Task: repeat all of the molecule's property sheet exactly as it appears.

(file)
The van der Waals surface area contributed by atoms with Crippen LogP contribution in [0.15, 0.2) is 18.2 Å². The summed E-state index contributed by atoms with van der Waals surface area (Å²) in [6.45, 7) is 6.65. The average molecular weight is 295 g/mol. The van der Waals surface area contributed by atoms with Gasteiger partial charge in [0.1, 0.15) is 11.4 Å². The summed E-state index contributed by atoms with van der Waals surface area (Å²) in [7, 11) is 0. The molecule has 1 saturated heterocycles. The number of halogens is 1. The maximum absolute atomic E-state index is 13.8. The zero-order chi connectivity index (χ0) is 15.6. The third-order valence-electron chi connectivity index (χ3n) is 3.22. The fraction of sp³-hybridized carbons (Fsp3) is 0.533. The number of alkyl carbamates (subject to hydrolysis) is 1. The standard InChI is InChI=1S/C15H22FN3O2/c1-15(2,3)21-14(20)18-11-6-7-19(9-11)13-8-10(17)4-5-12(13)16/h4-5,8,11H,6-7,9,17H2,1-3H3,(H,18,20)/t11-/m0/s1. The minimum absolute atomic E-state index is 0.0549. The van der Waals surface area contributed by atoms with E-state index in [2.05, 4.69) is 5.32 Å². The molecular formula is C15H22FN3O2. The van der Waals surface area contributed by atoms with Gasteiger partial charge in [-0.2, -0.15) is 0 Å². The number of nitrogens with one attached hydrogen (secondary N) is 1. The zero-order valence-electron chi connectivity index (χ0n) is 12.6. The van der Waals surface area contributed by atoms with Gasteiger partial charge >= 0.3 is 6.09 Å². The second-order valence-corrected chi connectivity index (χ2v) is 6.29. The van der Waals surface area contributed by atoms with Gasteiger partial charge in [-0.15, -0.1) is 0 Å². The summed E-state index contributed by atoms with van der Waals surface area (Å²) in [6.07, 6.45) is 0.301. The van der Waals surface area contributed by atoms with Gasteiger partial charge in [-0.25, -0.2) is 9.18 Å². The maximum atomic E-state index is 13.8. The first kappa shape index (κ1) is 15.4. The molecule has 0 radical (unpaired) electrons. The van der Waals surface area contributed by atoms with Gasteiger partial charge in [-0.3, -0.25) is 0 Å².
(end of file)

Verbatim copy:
The van der Waals surface area contributed by atoms with Crippen LogP contribution in [0.15, 0.2) is 18.2 Å². The summed E-state index contributed by atoms with van der Waals surface area (Å²) in [6.45, 7) is 6.65. The average molecular weight is 295 g/mol. The van der Waals surface area contributed by atoms with Gasteiger partial charge in [0.1, 0.15) is 11.4 Å². The summed E-state index contributed by atoms with van der Waals surface area (Å²) in [7, 11) is 0. The molecule has 1 saturated heterocycles. The number of halogens is 1. The maximum absolute atomic E-state index is 13.8. The zero-order chi connectivity index (χ0) is 15.6. The third-order valence-electron chi connectivity index (χ3n) is 3.22. The fraction of sp³-hybridized carbons (Fsp3) is 0.533. The number of alkyl carbamates (subject to hydrolysis) is 1. The standard InChI is InChI=1S/C15H22FN3O2/c1-15(2,3)21-14(20)18-11-6-7-19(9-11)13-8-10(17)4-5-12(13)16/h4-5,8,11H,6-7,9,17H2,1-3H3,(H,18,20)/t11-/m0/s1. The minimum absolute atomic E-state index is 0.0549. The van der Waals surface area contributed by atoms with E-state index in [2.05, 4.69) is 5.32 Å². The molecular formula is C15H22FN3O2. The van der Waals surface area contributed by atoms with Gasteiger partial charge in [-0.2, -0.15) is 0 Å². The number of nitrogens with one attached hydrogen (secondary N) is 1. The zero-order valence-electron chi connectivity index (χ0n) is 12.6. The van der Waals surface area contributed by atoms with Gasteiger partial charge >= 0.3 is 6.09 Å². The second-order valence-corrected chi connectivity index (χ2v) is 6.29. The van der Waals surface area contributed by atoms with Gasteiger partial charge in [-0.15, -0.1) is 0 Å². The summed E-state index contributed by atoms with van der Waals surface area (Å²) in [6.07, 6.45) is 0.301. The van der Waals surface area contributed by atoms with Gasteiger partial charge in [-0.25, -0.2) is 9.18 Å². The maximum atomic E-state index is 13.8. The first kappa shape index (κ1) is 15.4. The molecule has 0 radical (unpaired) electrons. The van der Waals surface area contributed by atoms with Gasteiger partial charge in [-0.3, -0.25) is 0 Å².